New AAAS prez wants honesty re skepticism about science?
|March 7, 2018||Posted by News under Culture, Intelligent Design, Science|
That’s promising. Imagine: Margaret Hamburg at AAAS isn’t wondering what’s wrong with the taxpaying world for doubting. She is wondering why we doubt.
No, really. She writes at AAAS:
“I would like to better understand the increasing skepticism about science,” she said. “It concerns and surprises me on many levels. I think it is important that we as the science community, led by AAAS, are getting out and learning, talking to people, trying to make sure that we are not a closed community, but one that is truly engaging the wider public.”
Four observation from UD News:
– Also listen to dissident science writers, not just to cheerleaders. American Council on Science and Health should be in your mail.
– Blow clear of telling people what their kids should learn about evolution – without looking into the real, actual history of teaching about evolution. Honestly, Hamburg, it’s a mess. Racism, eugenics… And people know. You can’t get away with just calling us all stupid. Don’t. Break the mold. Deal with it.
– Above all, see that the single biggest threat to science today is the swarm of SJWs who are determined to make reality into what they need it to be, science is just roadkill and breaking windows is fun. Deal with that and you’ll have a lot of support.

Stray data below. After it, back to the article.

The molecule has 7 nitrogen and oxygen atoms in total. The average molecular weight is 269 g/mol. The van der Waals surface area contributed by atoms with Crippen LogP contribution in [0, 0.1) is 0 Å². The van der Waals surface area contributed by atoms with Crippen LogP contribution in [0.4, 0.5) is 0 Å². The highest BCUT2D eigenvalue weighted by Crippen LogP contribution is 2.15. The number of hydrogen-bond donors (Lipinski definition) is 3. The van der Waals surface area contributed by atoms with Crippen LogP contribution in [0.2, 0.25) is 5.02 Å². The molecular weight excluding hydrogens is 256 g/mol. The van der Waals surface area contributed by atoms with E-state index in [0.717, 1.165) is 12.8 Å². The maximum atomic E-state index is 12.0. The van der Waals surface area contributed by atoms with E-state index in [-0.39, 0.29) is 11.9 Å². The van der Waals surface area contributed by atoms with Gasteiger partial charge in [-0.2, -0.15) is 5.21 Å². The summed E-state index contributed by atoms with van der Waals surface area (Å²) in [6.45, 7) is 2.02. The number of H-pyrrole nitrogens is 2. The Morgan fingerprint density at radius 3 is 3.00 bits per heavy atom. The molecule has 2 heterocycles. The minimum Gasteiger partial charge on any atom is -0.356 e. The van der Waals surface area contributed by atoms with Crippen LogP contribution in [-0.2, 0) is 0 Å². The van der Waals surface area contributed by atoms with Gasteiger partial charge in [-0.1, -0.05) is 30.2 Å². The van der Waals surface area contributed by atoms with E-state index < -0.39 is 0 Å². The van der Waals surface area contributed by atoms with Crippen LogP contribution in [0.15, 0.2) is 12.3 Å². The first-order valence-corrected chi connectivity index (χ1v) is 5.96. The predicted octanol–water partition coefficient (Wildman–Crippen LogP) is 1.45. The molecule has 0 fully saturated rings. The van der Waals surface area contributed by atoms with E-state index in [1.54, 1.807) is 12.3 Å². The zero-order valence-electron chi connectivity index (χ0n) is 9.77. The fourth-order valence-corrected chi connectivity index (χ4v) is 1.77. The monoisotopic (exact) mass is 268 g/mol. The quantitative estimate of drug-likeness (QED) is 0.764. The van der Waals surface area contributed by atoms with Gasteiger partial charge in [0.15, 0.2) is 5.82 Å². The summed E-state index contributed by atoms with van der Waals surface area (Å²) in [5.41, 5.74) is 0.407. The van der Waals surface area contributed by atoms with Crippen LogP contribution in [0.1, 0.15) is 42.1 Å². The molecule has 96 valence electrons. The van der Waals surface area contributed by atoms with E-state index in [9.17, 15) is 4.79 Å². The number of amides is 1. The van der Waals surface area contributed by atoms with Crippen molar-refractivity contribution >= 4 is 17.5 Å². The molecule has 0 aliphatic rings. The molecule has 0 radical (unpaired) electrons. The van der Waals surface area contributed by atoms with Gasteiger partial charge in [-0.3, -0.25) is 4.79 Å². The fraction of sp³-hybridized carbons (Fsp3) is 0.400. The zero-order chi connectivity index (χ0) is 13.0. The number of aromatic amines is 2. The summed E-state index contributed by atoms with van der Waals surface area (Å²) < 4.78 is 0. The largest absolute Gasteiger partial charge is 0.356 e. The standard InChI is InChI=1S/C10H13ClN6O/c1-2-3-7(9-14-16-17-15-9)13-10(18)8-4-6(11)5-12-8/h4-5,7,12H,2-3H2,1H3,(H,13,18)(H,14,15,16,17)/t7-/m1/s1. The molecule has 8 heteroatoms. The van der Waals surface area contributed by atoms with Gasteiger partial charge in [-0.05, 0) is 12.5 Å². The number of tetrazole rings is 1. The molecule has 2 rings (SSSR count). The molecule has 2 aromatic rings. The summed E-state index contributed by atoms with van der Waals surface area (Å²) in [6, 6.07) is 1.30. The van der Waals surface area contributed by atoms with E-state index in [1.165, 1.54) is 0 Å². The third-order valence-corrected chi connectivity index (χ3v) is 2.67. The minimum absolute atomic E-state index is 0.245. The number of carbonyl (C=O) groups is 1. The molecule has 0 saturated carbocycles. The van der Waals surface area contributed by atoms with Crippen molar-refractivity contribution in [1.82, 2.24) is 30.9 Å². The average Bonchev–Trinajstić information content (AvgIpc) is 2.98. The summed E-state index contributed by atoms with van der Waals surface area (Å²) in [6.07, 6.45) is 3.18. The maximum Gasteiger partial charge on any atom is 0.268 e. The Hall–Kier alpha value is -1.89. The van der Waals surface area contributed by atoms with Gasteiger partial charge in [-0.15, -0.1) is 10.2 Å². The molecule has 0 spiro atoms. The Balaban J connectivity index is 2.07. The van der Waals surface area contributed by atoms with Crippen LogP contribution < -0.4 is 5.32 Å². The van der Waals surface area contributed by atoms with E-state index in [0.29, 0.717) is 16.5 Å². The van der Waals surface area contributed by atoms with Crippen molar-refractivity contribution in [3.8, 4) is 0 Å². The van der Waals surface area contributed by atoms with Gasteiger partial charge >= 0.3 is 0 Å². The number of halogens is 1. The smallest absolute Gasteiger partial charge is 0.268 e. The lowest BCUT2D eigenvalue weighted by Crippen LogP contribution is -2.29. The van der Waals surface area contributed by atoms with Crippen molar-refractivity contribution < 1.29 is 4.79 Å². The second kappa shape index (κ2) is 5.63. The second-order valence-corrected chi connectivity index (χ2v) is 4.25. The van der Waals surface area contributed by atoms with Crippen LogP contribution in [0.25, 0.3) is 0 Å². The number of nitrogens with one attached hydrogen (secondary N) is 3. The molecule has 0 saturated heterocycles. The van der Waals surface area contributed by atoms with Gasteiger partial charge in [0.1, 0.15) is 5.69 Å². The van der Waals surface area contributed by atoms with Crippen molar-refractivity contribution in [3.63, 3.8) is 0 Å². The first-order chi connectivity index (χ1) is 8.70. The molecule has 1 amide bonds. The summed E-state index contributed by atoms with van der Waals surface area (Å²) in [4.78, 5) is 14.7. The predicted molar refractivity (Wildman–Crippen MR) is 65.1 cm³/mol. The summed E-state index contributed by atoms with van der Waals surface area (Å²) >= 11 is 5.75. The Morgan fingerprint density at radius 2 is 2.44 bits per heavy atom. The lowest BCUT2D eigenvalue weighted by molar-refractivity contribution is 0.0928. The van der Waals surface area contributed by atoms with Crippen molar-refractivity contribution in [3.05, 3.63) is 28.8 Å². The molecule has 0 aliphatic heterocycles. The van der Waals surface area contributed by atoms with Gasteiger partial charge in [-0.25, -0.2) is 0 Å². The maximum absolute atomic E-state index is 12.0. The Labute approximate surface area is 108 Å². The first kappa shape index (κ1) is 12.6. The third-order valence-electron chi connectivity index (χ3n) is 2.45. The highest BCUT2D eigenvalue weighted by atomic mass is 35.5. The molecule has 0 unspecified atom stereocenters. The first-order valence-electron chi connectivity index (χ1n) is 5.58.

Quoting AAAS CEO Rush Holt, Hamburg said that at this point in history, AAAS must come out strongly as a “force for science”—and that she is ready to lend her own might to that. More.
But, just to continue a discussion, what does “force for science” mean?
Is Bill (“ice cream cones discover sex“) Nye a force for science? Richard (“cannibal times”) Dawkins? Honestly, we aren’t running a contest here. We are just wondering: Why do people worldwide who are trying to fit into STEM disciplines need this stuff?
Truth is, we’re not short of “forces for science” just now. That’s one reason people are making fun of the concept.
Could that change? Sure.
Over to you, and to our readers!
See also: Historic journal Nature is freaked out over American public school science classrooms – again.